Saturday, 20 December 2014

How to marzipan and ice your Christmas cake

This morning's advent calendar chocolate helpfully informed me that it's only five days until Christmas, so I thought it was about time I showed you how to decorate your Christmas cakes that you all rushed off and made after I posted the recipe.

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Homemade marzipan and royal icing are far nicer than the stuff you get in the shops, and both require only a little extra effort. It's honestly really easy to make them yourself.

I should start by explaining that once you've put the marzipan on the cake you will need to wait at least three days, and up to a week, before you can put the icing on. This is to let the marzipan dry out and stop the oils and egg from eventually seeping through the icing and discolouring it. So make sure you start a good few days before you actually want to start devouring the thing.

Take the cling film off your cake and leave it uncovered while you make the marzipan, for which you will need the the following:

225g icing sugar, plus extra for dusting
350g ground almonds
175g caster sugar (I used golden but white is fine too)
2 large eggs
1/2 tsp almond extract
1 tsp fresh lemon juice
3 tbsp apricot jam

It's a generous recipe so that you can easily get a nice, thick layer. You'll have some left over but you can do all sorts with it - roll it into balls and dip in melted chocolate to make little after dinner treats, or Christmas gifts, or use it in other recipes calling for marzipan, or simply eat it as it is!

Step 1: Sift the icing sugar into a large bowl and stir in the caster sugar and ground almonds. Beat the eggs with the lemon juice and almond extract and stir them into the almonds and sugar until it all begins to come together. It's a good idea to add the eggs gradually, as you don't want it too wet. If it is too soft and sticky, add more icing sugar. You want it to come together and be a little bit sticky but quite stiff. Use your hands at the end to mix everything thoroughly and bring it together into a ball. Knead the ball on a surface dusted with icing sugar until it's smooth, then put it back in the bowl while you get on with the next couple of steps.

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Step 2: Heat the apricot jam in a pan over a medium heat until it has melted slightly and the lumps are gone. Sieve it to remove the larger pieces of apricot.

Step 3: Liberally dust the surface you're working on with icing sugar, and the rolling pin too. Roll your marzipan into a circle, rolling in one direction, keeping the pressure even and gently turning it by a quarter after every few rolls. When it's large enough and your desired thickness (I love the stuff so I like it really thick), cut a square/circle the same size as the top of your cake by cutting around the base of the tin you baked it in. Brush the top of the cake with the warm apricot jam and put the marzipan square/circle on top.

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As I used the square tin, I cut the square for the top in the middle of my rolled out marzipan, then used the cut offs to make the strips for the sides of the cake. I brushed the sides with jam and stuck on the strips, trimming away the excess as so.

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If you used a circular tin, you could cut the circle for the top, then roll out a strip to go all the way around the sides, again trimming any excess.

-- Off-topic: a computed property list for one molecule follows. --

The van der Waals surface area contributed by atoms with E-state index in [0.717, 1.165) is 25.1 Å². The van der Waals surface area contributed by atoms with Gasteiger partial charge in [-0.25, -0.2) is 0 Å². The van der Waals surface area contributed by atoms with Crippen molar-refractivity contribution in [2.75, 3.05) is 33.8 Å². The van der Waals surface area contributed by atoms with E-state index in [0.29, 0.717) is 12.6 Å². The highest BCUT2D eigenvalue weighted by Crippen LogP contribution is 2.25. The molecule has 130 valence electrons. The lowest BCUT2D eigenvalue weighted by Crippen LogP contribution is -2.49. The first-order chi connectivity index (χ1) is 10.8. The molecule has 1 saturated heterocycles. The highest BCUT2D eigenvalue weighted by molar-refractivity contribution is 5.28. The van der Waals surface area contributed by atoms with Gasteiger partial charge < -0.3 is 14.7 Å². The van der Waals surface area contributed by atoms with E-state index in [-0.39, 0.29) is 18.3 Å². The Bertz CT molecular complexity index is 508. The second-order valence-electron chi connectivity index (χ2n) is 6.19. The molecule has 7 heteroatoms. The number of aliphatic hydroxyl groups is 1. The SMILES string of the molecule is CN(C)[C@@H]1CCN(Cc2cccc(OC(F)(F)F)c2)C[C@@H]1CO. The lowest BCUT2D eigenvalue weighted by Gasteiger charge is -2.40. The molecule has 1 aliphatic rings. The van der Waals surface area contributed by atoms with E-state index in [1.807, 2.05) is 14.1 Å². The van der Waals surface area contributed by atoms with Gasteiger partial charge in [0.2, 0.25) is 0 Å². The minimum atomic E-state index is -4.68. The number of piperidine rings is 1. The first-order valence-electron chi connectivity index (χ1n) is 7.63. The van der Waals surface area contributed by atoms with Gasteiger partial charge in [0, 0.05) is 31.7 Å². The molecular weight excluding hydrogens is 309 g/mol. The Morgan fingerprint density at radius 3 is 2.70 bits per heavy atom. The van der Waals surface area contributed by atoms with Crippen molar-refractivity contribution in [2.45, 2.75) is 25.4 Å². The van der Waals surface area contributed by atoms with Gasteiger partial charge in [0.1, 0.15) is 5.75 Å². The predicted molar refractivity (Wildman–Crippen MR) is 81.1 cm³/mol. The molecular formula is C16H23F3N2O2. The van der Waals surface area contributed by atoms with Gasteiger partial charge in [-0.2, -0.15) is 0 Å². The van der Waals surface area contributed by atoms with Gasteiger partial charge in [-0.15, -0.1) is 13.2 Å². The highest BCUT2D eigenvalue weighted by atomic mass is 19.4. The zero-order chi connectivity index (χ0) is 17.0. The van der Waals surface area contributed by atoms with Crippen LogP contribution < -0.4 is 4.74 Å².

Gently squish together all the joins and press the cake all over to secure the marzipan in place (I find this part reeeaaally satisfying). It's a good idea to do all of this on a different plate from the one that you want to serve the cake on, as it's a messy job. Once the marzipan is on, gently move the cake to the plate that you want to serve it on.

Now the marzipan needs to dry, so don't put the lid of the box or tin on - just drape a clean tea towel over the top to keep the dust off and store it in a cool, dry place...

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...So, it's been a few days (hello again) and now it's time to smother the cake in smooth, glossy royal icing. For this you need:

450g icing sugar, sifted
2 large egg whites
1tsp glycerine

Step 1: Put the egg whites in a bowl and stir the icing sugar in a spoon at a time until the mixture falls slowly from the spoon. If it gets like this before you have used up all the sugar, don't add the rest.

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Now, whisk it for ten minutes with an electric whisk, if you have one. If you don't have one (which I don't), beat it for ten minutes with your wooden spoon instead (which isn't much fun I'm afraid), until it stands up in stiff peaks sort of like in the pictures below (I say "sort of" because I think I could probably have gotten it a bit stiffer, but by this point I had actually given myself a blister so I, well...I gave up). Stir in the glycerine.

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Step 2: Spread the icing all over the cake with a knife, as evenly as possible. I decided to keep the sides smooth, and made it look 'snowy' on top. You do this by sort of tapping the icing all over with the flat of your knife. If you want to put decorations on now's the time, so they stick once the icing's dried. Leave the it to dry overnight in a cool, dry place before putting the cake in your box or tin.

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And here it is!

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I went for a bit of an old school theme because I really wanted to put this tiny reindeer that I found on top, but you can decorate it however you want.

Let me know how you get on!

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